[Newer York, 523AS] I don't ask for much, I only want trust

It was already a headache kind of day. Then she read her mail...

Set in the 523 After Starfall period, later on on the same day Anna 35 arrives...

(Timeline here. If you like what you're reading, consider becoming a patron!)

Newer York, 523 After Starfall, Day 273, 17h03m

The Governor General was, to put it mildly, having a real humdinger of a day.

It had begun with the delegate from the New Anaheim project. If it ever got off the ground as an actual construct, New Anaheim was going to be the start of settlement in the Outer Belt of the system. It was a long schlep from anywhere to get out there, and the Skip Drive was useless in-system, so the logistics were a hassle. Despite that, there was a lot of real enthusiasm for the project.

To hear Ariel bat Yosef tell it, however, all of the delays were purely political, an attempt by the Triumvirate to keep everyone where they could see them. Ariel was probably not the absolutely most passionate about the idea of starting “fresh” in the Outer Belt, but the Governor General allowed herself the private opinion that anyone more passionate about it would be so verklempt with passion as to be unable to speak, thus leaving Ariel the job of representing the New Anaheim Interest Group.

Or rather, shouting about it a lot.

If Ariel had calmed down and shut up for maybe forty-five seconds or so, the Governor General might have explained to her that, no, actually, she herself, and the Admiral, and the Chief Rabbi, were all pretty besotted with the idea. The Dream of Spring had left Earth with the intention of ensuring humanity’s continuation. The idea that the Spring’s evolution into Newer York—both the station specifically and the various “villages” around the Inner Belt—was now ready to spawn a daughter of its own was heady stuff, and seen by all three of them as the real mark of success.

But Ariel bat Yosef seemed to think that every delay was a dotting parent’s plot to keep the teenagers from growing up.

So, that was this morning.

Then, this afternoon, there had been the meeting with the United Dock-workers Clans. Words like “trade union” were not really bad words in Newer York’s economy, but someone had decided they were too old-fashioned and “Earthy”, way back when there had finally been enough people for labor to start organizing.

Instead, at some point, a group of dock jocks had registered as a clan. Since registered chosen-families were not just recognized but encouraged in Newer York’s social system, this was seen as a way to organize while still being “in character”. Since clans were required to be relatively small, no more than twenty adults, before they had to split, the growth of commerce, both within the Inner Belt and via skipships with Old Sol, had led to a proliferation of dock-worker clans, who of course, continued to work together, since a large part of their purpose in forming clans had been collective bargaining.

Whatever you wanted to call it, it was, as it somehow always was, a headache. Not because the UDC’s arguments were invalid in anyway, but because they were quite valid…but so was the reality that the resources to meet their requests were just not available. Fortunately, the UDC’s negotiators were not behaving like thwarted teenagers. They weren’t going to stop asking, or looking for ways to make what they wanted to happen, happen, but they were at least not yelling at her.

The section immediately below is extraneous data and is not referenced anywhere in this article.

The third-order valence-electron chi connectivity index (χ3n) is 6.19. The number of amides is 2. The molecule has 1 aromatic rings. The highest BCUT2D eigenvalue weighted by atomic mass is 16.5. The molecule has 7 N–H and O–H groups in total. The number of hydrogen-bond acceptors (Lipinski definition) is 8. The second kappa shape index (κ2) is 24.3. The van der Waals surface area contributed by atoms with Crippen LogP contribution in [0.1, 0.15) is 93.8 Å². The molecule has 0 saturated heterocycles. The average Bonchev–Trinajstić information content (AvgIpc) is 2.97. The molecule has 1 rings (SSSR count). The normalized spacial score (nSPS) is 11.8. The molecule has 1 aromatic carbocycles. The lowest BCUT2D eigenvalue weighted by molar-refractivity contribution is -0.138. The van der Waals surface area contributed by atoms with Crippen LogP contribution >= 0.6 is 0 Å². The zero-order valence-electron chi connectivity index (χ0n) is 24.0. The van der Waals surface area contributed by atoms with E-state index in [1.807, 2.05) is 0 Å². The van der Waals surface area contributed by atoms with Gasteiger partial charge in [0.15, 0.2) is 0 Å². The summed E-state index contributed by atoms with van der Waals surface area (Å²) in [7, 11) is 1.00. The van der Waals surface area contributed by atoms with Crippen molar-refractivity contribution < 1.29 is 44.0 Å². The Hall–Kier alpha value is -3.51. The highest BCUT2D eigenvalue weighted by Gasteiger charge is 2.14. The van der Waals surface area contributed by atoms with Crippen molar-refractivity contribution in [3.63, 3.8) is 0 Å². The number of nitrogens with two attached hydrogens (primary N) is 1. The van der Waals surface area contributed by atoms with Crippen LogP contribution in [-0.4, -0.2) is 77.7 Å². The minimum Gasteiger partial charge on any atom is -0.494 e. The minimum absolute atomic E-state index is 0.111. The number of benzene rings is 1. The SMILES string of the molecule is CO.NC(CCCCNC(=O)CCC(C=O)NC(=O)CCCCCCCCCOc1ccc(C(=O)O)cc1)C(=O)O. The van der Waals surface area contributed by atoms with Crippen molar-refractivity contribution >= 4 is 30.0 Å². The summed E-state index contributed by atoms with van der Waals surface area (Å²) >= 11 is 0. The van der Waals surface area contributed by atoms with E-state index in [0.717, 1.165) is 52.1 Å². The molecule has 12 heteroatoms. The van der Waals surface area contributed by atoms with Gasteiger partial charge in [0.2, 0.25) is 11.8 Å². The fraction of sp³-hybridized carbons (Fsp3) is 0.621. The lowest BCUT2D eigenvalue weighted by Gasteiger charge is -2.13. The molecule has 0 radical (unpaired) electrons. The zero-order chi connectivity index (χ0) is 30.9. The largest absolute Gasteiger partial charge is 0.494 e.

But then…then there was the Magenta File that was highlighted on her desk screen when she got back from that meeting, looking forward to a quiet slide down a slope of paperwork to her downshift, and dinner with her own clan.

The cover note on the file was written by a customs agent, endorsed by his senior and her senior, who had cascaded it up to the Governor General’s office as being pretty much above anyone else’s pay grade.

The customs agent, one David ben Shlomo, had not been the one to actually attach the copy of Magenta Thirteen to the note. Chances were good David had never heard of the Contingency Files. That had been Yitzhak, the expert system who monitored her queue and helped keep her work organized and prioritized. Yitzhak, who was remarkably prone to kvetching for an entirely artificial individual, had attached his own annotation to David’s cover note, as well, saying simply, “Oh, brother! Won’t this be fun!”

The report was remarkably dry, detailing an otherwise routine interview with a new applicant to the Ellis program, whom the agent had passed, lacking any obvious reason not to do so. Ellis pre-screeners were trained heavily on the idea of weighing each individual on their own needs and merits and not on their background. This was no exception, as far as he understood it, and that’s how he’d handled it.

And after all, the ban on the Exiles returning from Revi’i had only applied to the original 31 rebels themselves, all now long dead and gone.

The Governor General read the report, and then read it again, and then read Magenta Thirteen, and then read the report from the customs agent again.

Then she swore quite a lot, poured herself a gin and tonic, closed her eyes and consumed it with real appreciation whichever ancestor had determined that juniper was worth preserving in the seed bank, took several deep, calming breaths, and read it one more time.

And then, she made a few calls.

A short one to balance some of the long ones, lately. Anna's part of the Newer York timeline is starting to take shape as an actual series of events and not random episodes. At some point, I need to figure out how to better organize things to make it all easier to read.

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